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United States v. Holmes

United States District Court, Second Circuit

April 29, 2013



JOHN G. KOELTL, District Judge.

Curtis Holmes, proceeding pro se, brings two motions purportedly pursuant to Rule 52(b) of the Federal Rules of Criminal Procedure and the All Writs Act, 28 U.S.C. § 1651, seeking to vacate or set aside his conviction and sentencing. For the reasons explained below, the motions are denied.


On April 26, 2010, Holmes pleaded guilty pursuant to a Plea Agreement (the "Plea Agr.") to Counts One and Five of a ten-count Superseding Indictment. (Plea Tr. 27, Apr. 26, 2010). Count One charged Holmes with participating in a conspiracy to commit Hobbs Act robbery in violation of 18 U.S.C. § 1951, and alleged as overt acts in furtherance of the conspiracy the robbery of six businesses in Manhattan and Westchester County, New York. (Plea Tr. 10-11; Plea Agr. at 1-2.) The lesser included offense in Count Five to which Holmes pleaded guilty charged him with brandishing a firearm during one of the robberies alleged in Count One, in violation of 18 U.S.C. §§ 924(c)(1)(A) and 2, which carries a mandatory minimum consecutive sentence of seven years imprisonment. (Plea Tr. 12-13; Plea Agr. at 1.)[1]

As part of the Plea Agreement, the parties agreed that under the United States Sentencing Guidelines the stipulated Guidelines Range for Holmes, as a career offender, was 262 to 327 months. (Plea Agr. at 8.) The Agreement included a waiver provision by which Holmes agreed not to appeal or otherwise litigate under 28 U.S.C. § 2255 and/or § 2241 any sentence within or below this stipulated range. (Plea Agr. at 9.)

Before accepting the plea, this Court conducted a thorough allocution, advising Holmes of each of the constitutional rights he would be waiving by pleading guilty. (Plea Tr. 3-9.) Holmes indicated his understanding and his desire to plead guilty. (Plea Tr. 9-12.) He further indicated that he was satisfied with his attorney, and that he had discussed the indictment and his guilty plea with her. (Plea Tr. 6.) This Court questioned Holmes specifically about his waiver of his right to appeal. (Plea Tr. 20-21.) This Court also advised Holmes of the substance of the charges in Counts One and Five of the Superseding Indictment. (Plea Tr. 10-13.) Holmes then admitted his guilt, and explained the factual basis for the plea. (Plea Tr. 22-25.)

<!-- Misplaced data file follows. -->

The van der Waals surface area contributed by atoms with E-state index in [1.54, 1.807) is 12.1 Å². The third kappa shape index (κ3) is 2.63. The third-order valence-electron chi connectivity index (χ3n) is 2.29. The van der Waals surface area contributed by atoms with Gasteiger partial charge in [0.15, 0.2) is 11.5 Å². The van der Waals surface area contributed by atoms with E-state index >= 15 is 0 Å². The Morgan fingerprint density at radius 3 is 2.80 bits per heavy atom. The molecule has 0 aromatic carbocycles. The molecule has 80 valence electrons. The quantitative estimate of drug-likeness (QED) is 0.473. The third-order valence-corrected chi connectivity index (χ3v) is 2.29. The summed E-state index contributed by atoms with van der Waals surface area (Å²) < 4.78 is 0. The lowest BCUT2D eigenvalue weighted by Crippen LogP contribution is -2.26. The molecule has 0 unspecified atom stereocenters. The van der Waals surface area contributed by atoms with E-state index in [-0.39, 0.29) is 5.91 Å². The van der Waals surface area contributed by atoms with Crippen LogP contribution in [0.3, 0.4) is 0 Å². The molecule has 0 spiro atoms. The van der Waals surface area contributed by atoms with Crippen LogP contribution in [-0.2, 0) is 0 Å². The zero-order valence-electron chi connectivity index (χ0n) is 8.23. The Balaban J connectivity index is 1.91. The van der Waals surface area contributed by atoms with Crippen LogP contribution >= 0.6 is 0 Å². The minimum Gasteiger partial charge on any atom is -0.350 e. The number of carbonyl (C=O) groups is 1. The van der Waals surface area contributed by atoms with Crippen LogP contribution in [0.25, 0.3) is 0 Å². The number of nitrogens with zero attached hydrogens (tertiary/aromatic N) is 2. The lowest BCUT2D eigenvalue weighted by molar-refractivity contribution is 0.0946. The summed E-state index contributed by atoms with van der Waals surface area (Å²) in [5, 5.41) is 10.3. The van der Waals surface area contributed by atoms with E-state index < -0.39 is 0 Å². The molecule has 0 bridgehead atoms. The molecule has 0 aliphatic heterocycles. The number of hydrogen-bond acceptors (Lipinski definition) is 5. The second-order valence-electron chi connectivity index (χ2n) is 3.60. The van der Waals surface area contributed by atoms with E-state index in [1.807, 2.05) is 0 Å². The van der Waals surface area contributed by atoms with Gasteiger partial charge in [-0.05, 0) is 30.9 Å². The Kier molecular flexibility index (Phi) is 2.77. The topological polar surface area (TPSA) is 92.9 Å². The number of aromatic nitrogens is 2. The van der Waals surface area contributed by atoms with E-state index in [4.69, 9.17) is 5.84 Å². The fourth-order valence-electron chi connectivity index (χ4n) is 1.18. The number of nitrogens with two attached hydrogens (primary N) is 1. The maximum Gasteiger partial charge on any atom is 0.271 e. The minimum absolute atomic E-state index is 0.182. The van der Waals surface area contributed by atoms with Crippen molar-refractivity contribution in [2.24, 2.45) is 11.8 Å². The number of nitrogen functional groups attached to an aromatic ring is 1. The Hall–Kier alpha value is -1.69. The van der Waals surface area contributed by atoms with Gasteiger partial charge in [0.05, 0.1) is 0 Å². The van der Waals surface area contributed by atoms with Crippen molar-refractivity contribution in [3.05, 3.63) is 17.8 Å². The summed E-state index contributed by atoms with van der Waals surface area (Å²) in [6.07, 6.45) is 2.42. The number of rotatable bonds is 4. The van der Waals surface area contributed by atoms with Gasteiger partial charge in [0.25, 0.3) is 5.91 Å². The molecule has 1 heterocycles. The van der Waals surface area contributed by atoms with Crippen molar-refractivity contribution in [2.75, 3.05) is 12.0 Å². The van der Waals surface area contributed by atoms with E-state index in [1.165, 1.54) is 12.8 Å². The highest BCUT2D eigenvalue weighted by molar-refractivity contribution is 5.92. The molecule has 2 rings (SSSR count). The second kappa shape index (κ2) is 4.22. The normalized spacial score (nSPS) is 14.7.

After considering the various sentencing factors set forth in 18 U.S.C. § 3553(a), this Court sentenced Holmes on September 2, 2010 principally to a term of 181 months imprisonment, to be followed by a five year term of supervised release. (Sentencing Tr. ("Sent'g Tr.") 16-21, Sept. 2, 2010.) The term of imprisonment was to be imposed as follows: 97 months on Count One to be followed by a consecutive term of 84 months on Count Five. (Sent'g Tr. 16.) Judgment was entered on September 15, 2010, and Holmes filed no direct appeal.